The mad hatter: 13 key roles for family foundation CEOs

Note: this slideshow is adapted from “Family Philanthropy’s Mad Hatter,” by Gary Tobin, originally published in the January/February 2004 edition of Foundation News & Commentary.

Family foundation CEOs have enormous influence, because the family relies on him or her and often views the professional as providing an objective voice. The family foundation professional also has critical input, playing a powerful brokering role among board members because he or she prepares documents, helps with the agenda and provides other key information.

CEOs must be mediators. The must listen, digest, offer compromises, and provide mechanisms to resolve differences between family members, all without being—or seeming to be—manipulative. Professionals at family foundations wear many hats—administrator, mediator, confidant and sometimes even family therapist. Here are some helpful hints.

Roles of the Mad Hatter


Family foundation CEOs must serve as a sounding board for ideas generated by family members and also generate ideas on his or her own. The professional cannot be a “yes” man or woman and still retain board members’ respect.


The professional should have the ability to think creatively about the future. Brainstorming, imagining and probing are part of the visionary role.


CEOs must be able to teach philanthropy, including the range of possible funding areas for boards with multiple interests and passions. He or she must be an intergenerational teacher for the family’s children and grandchildren. CEOs also must mentor his or her staff, as well as other professionals in the nonprofit world.


The professional must also be an ambassador/statesman, a representative to the world outside the foundation. This includes relating to the general community, the corporate community, and other foundations when building philanthropic partnerships.


CEOs must protect the trustees from unwanted solicitations and dishonest grant requests. Occasionally, CEOs takes this role too seriously, assuming the role of gatekeeper. If access to power goes to the CEO’s head, he or she may believe his or her responsibility is to make decisions, instead of helping to shape the board’s decision-making. Trustees must not become too detached to make sound philanthropic decisions.


The professional’s role often is to listen, digest and soothe, sometimes for individual family members or sometimes for the family as a whole.


Because the professional has his or her own set of core beliefs and values, it is appropriate at times for her to promote a particular program or initiative. If used judiciously, this role strengthens the counselor/advisor function. If this role is handled unwisely, the professional can appear to have too much of a personal agenda.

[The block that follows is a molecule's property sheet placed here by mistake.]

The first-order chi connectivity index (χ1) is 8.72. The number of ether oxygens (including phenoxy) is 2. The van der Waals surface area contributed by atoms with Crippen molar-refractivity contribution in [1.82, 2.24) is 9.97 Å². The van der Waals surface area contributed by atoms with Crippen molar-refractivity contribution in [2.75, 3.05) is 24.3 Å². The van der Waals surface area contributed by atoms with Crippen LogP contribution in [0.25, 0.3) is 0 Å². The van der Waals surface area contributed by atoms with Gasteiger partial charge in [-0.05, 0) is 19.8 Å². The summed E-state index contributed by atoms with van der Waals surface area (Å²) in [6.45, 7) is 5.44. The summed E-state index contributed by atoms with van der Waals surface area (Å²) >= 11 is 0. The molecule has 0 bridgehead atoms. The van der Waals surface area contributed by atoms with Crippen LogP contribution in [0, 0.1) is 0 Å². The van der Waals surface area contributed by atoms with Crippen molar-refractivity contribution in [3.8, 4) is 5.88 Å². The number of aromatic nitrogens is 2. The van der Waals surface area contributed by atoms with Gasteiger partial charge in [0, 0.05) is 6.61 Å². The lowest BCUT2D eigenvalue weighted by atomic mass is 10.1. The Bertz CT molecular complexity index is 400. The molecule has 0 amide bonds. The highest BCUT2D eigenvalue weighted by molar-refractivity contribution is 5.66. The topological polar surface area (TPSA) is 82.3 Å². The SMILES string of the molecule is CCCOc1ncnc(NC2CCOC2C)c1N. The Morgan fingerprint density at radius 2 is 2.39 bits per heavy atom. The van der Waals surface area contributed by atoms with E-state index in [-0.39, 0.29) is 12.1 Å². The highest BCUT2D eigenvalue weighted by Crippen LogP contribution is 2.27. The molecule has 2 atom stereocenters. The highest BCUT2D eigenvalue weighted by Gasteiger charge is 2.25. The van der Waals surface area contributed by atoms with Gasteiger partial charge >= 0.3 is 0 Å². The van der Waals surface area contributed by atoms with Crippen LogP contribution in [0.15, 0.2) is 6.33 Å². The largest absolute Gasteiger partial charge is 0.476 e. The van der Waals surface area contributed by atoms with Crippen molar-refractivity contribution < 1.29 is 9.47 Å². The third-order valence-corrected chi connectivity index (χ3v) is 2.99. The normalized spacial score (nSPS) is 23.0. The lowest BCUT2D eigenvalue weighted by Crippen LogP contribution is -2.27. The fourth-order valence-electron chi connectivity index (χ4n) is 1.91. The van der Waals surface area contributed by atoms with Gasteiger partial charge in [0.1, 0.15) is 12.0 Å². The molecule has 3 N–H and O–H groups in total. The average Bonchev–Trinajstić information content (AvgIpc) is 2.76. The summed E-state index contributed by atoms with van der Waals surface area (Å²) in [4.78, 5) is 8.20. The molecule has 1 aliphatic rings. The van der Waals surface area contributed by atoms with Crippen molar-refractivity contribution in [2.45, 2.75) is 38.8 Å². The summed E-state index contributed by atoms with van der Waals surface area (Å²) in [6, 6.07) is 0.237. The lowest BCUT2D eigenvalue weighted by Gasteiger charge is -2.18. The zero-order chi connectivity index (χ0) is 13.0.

Sometimes the professional plays the role of chief executive officer, or sometimes that of chief operating officer or program officer. How well the foundation is managed is a key indicator for trustees about how well the foundation is doing overall.

Technical expert

CEOs must be familiar with nonprofit laws, rules and regulations. 
Are potential grantee legitimate nonprofits? Is the giving level of the foundation correct? These and other such “nitty-gritty” skills are essential. While CEOs may rely on accountants and lawyers, they must be the interpreter to the family. Moreover, CEOs should be able to screen, present, and adapt best practices from the foundation world.

Scapegoat/lightning rod

This is an appropriate role if it is not used too often. In order to solve a problem, the professional takes the burden of responsibility for it, even when the problem may reside within the family dynamic. This may allow the family to communicate with one another, thereby relieving tension.

Truth teller/conscience

She must bring up unpleasant subjects and hard realities such as declining assets or grants gone wrong. This role is essential, since he or she will need to discuss these things without laying blame or pointing fingers.


This role can be difficult to navigate, since being both employee and friend can become very murky. A professional may be privy to information that does not help execute tasks, but is instead a hindrance. Being the repository of inappropriate information can sometimes put the professional in a difficult position, especially when it involves conflict with family members.


The professional is often called upon to say no gracefully, with enough skill to protect the goodwill and name of the family. This function is more interactive with grantees and the public than the scanner or gatekeeper role.